Posts tagged ‘Print’
I’ve been in the studio in brief and sparse bursts and while I haven’t come close to accomplishing the number of projects I had hoped to by this time, I am very proud of what I have created. I’ve been working on drypoint printmaking. It’s a time consuming and laborious effort (but not prohibitively so) both from the artist’s and printer’s perspective. The end result, however, is unlike anything else, even among prints.
These are not copies of existing images on paper but the result of a completely print-based effort. The image is engraved into a copper plate by hand with a diamond tipped scribe. That plate is, in a sense, the original image. Each plate is then inked and prepped by hand for each pressing of each individual image. Because of this, each image in an edition is unique. The ink is captured in the burs and grooves engraved into the plate and with all the excess wiped clean, the image is all that remains. Because of the softness of the plate and the immense amount of pressure from the press, the plate degrades fairly quickly until the image is barely discernible on the plate’s surface. While some might see this as a drawback, I appreciate that it keeps editions to a tidy limit. I’ve always had a problem with people charging top dollar for digital color copies that can be printed and reprinted endlessly. With these prints, if there is a run of six, someone can essentially walk a way with one-sixth of the original.
The printing was handled by Chad Andrews who operates a pair of antique presses under the name Paper +. As the printer is not just duplicating the image but interpreting it, a working relationship has to be established that allows for the artist to understand the process and the printer to understand the artist’s vision. I think we’ve reached a good understanding of each other’s dialect in the overlapping languages of art and printmaking.
Both the process and image are a welcome departure from what I’ve been doing with pen, ink and watercolor and while I don’t expect or intend to get away from watercolors entirely, it’s a nice switch for a while. When time permits, I can see myself going back and forth between the two and seeing how one informs the other.
These prints will be available for purchase directly from me in very limited quantities at the Roc City Tattoo Expo (Aug 20-22) and Absorb Music Festival (Aug 28). If there are any left after these events, I can be contacted directly about purchasing them.
You wouldn’t think it would take so long for me to put one up, but I’ve now posted a gallery. Click the link or look up and click the box that says Gallery in the green bar up top.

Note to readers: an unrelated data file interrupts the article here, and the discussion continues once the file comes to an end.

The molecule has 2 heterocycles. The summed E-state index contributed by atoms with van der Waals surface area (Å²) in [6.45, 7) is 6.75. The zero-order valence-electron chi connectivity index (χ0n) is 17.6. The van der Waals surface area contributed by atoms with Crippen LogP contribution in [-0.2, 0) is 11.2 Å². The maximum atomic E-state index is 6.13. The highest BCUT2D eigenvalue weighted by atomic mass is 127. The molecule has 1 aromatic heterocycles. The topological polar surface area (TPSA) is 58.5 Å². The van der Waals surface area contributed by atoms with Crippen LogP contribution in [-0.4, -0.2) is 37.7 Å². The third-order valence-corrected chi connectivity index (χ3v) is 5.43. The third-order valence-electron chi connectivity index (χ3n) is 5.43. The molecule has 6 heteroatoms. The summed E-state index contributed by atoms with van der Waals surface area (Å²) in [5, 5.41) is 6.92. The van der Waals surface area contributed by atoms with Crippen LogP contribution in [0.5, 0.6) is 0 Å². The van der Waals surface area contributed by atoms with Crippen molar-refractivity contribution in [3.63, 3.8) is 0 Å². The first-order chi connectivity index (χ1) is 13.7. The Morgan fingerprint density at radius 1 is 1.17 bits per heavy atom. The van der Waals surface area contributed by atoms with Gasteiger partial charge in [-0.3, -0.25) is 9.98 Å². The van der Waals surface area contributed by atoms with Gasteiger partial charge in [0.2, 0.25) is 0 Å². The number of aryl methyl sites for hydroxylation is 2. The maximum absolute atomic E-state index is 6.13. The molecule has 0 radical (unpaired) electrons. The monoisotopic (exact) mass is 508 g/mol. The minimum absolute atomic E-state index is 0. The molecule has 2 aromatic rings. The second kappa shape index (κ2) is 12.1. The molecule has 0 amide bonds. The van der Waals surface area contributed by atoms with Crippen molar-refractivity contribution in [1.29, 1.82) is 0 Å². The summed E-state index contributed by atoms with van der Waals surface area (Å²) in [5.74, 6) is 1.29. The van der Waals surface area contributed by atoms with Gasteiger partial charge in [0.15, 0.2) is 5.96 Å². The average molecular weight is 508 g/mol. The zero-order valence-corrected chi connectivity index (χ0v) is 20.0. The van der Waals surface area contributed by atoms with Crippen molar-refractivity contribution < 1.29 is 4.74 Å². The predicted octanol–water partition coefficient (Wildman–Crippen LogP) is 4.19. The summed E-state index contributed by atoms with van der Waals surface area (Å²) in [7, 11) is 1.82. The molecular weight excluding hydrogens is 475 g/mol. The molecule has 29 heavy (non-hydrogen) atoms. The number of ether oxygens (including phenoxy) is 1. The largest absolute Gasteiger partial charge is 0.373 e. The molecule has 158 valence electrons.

It’s not necessarily current and not remotely complete but it’s something. I’ll still post my pieces on the main page when words seem necessary or the image timely but check the gallery once in a while too. If nothing else, it’s an organized way to see the pieces collectively.
I’ll be adding to it shortly as I’ve got some really exciting and very limited print projects in the works, thanks in no small part to the guidance and printing skills of artist and educator, Chad Andrews. I’ll let you know more about that soon.
Now that we’re getting all too comfortable taking antipsychotics for almost every perceived illness under the sun, from ADHD to depression and bipolar disorder, what does pharma offer for everyday concerns like…calling your mother? This ad for AstraZeneca’s Seroquel represents a new low in irresponsible attempts at positioning antipsychotics as a happy pill for every problem, feared problem and now even non-problem.
Oh and in case you missed it, the word schizophrenia is in muted type in the corner — snuck in just so they’re not technically marketing off label. That’s what it’s come to, just tack the name of the approved indication on the ad somewhere and sell a drug as the cure for daily life. If this is the shape of pharma marketing to come, what’s next?
As if it’s not bad enough to push the idea of using some of the most dangerous drugs on the market to cope with daily tasks and concerns, they’ve abandoned the idea of even pretending to condone judicious dosing and chosen instead to encourage buyers to take it to the limit. There is a reason the boldest type on the ad says “Up to 800 mg” and the arrow on the chart is maxed out. Even beer commercials tell you to drink responsibly, while this ad just tells you to take more. But hey, when it comes to Seroquel dosing, their slogan says it all, Aim High. If there was ever a line regarding responsible drug marketing, they’ve crossed it.